How to cite: Schmidtke, G., Finsterle, W., Thullier, G., Zhu, P., Ruymbeke, M., Brunner, R., and Jacobi, C.: Annual Changes in the spectrally resolved global and local Earth Energy Imbalance using the Sun as a Reference Radiation Source, EGU General Assembly 2021, online, 19–30 Apr 2021, EGU21-7263, https://doi.org/10.5194/egusphere-egu21-7263, 2021.

Xiao Tang et al.

In order to upgrade the technology readiness lever of the solar and terrestrial radiation measurement from space, in this paper, we started detailed thermal analysis and modeling of the Bolometric Oscillation Sensor (BOS) using the finite element method (FEM) [1]. Four cavity shapes (cylindrical, conical, inverted conical and hemispherical) are tested to compare their thermal and optical characteristics under different radiation and thermal environment, which helps to gain a better understanding of the mechanisms of BOS. We examined the absorptivity and emissivity of each cavity shape by applying the same amount of radiation power. Especially, when the ambient temperature maintains at a stable and low value, such as 20K, it produces the most accurate reconstruction of the input power. In this presentation, we will introduce the detailed simulation result and how to apply it to correct the ambient thermal radiation on each type of detector.


[1] P. Zhu, M. Wild, M. van Ruymbeke, G. Thuillier, M. Meftah, and O. Karatekin. Interannual variation of globe net radiation flux as measured from space. J. Geophys. Res. doi:10.1002/2015JD024112, 121:6877-6891, 2016.

Acknowledgement: This work has been supported by the National Natural Science Foundation of China (NO. 41904163, 41974207), Natural Science Foundation of Hunan Province (NO. 2020JJ5483), and Research Foundation of Education Bureau of Hunan Province (NO. 18C0416). We also thank the financial support from China Scholarship Council (No. 201908430058).

How to cite: Tang, X., Zhu, P., and Goli, M.: Thermal simulation of cavity shape and its impact on solar and terrestrial radiation measurement in space, EGU General Assembly 2021, online, 19–30 Apr 2021, EGU21-5104, https://doi.org/10.5194/egusphere-egu21-5104, 2021.

Wolfgang Finsterle et al.

Solar radiometers are deployed in many locations on the ground and in space. The radiometers in space are measuring the solar energy input into the Earth system per time and unit area, also known as the Total Solar Irradiance (TSI). TSI radiometers are also used to calibrate Earth Observation instruments and to measure the Total Outgoing Radiation (TOR) at the top of the atmosphere, which is a key component in the Earth Radiation Budget (ERB). Ground-based solar radiometers measure the local irradiance levels, which are used for monitoring of atmospheric properties and solar energy applications.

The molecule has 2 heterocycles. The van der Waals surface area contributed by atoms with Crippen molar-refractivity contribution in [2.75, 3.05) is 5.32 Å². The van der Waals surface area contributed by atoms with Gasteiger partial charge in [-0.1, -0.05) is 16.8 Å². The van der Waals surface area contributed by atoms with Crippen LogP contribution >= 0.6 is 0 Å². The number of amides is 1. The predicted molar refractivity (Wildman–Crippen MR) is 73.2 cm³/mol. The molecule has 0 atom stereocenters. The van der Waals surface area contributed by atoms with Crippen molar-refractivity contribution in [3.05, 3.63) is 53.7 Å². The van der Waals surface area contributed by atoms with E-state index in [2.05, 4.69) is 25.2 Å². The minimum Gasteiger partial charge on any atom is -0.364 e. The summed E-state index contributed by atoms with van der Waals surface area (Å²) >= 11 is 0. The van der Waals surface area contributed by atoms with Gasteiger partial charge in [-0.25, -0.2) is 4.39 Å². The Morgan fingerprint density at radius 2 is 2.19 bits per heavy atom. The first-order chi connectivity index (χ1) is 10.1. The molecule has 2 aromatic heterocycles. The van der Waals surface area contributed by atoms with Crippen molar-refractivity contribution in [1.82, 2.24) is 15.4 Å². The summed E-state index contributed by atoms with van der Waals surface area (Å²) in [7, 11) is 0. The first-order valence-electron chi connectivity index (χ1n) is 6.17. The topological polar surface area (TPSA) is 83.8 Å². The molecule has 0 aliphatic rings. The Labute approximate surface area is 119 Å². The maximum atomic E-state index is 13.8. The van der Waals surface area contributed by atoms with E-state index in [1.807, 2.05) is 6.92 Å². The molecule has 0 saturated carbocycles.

Traceability of the radiation measurements to SI units is crucial in all of these applications. However, calibrating and characterising a solar radiometer is a technically challenging task. Depending on the requirements for a specific application, different calibration concepts can be employed in the calibration and characterization process.

We will present the currently available calibration concepts, their advantages and disadvantages, and put special focus on recent technical developments, such as the cryogenic standard radiometers for solar irradiance on the ground and in space.

How to cite: Finsterle, W., Haberreiter, M., and Montillet, J.-P.: How to calibrate a solar radiometer, EGU General Assembly 2021, online, 19–30 Apr 2021, EGU21-15391, https://doi.org/10.5194/egusphere-egu21-15391, 2021.

Margit Haberreiter et al.

Total Solar Irradiance (TSI) is one of the Essential Climate Variables (ECV) identified by the World Meteorological Organization's Global Climate System (GCOS). The Compact Lightweight Absolute RAdiometer (CLARA) experiment onboard the Norwegian micro satellite NorSat-1 is a SI traceable radiometer and was launched July 14, 2017 with the primary science goal to measure TSI from space. We present the latest status of the data and degradation correction obtained with this SI-traceable radiometer. Besides TSI, CLARA also measures the total outgoing radiation (TOR) at the top of the Earth atmosphere on the night side of Earth, which is extremely important to understand the Earth Radiation Budget. It is to our knowledge the first time that TSI and the emitted radiation from Earth are measured simultaneously with one SI-traceable absolute radiometer. We will compare the CLARA TSI and TOR time series with other available datasets. Ultimately, we aim towards determining the Earth Energy Imbalance from space. We will discuss the achievements and limitations in direction of this goal.

How to cite: Haberreiter, M., Finsterle, W., Montillet, J.-P., Walter, B., Andersen, B., and Schmutz, W.: TSI and TOR measurements with CLARA onboard NorSat-1, EGU General Assembly 2021, online, 19–30 Apr 2021, EGU21-6437, https://doi.org/10.5194/egusphere-egu21-6437, 2021.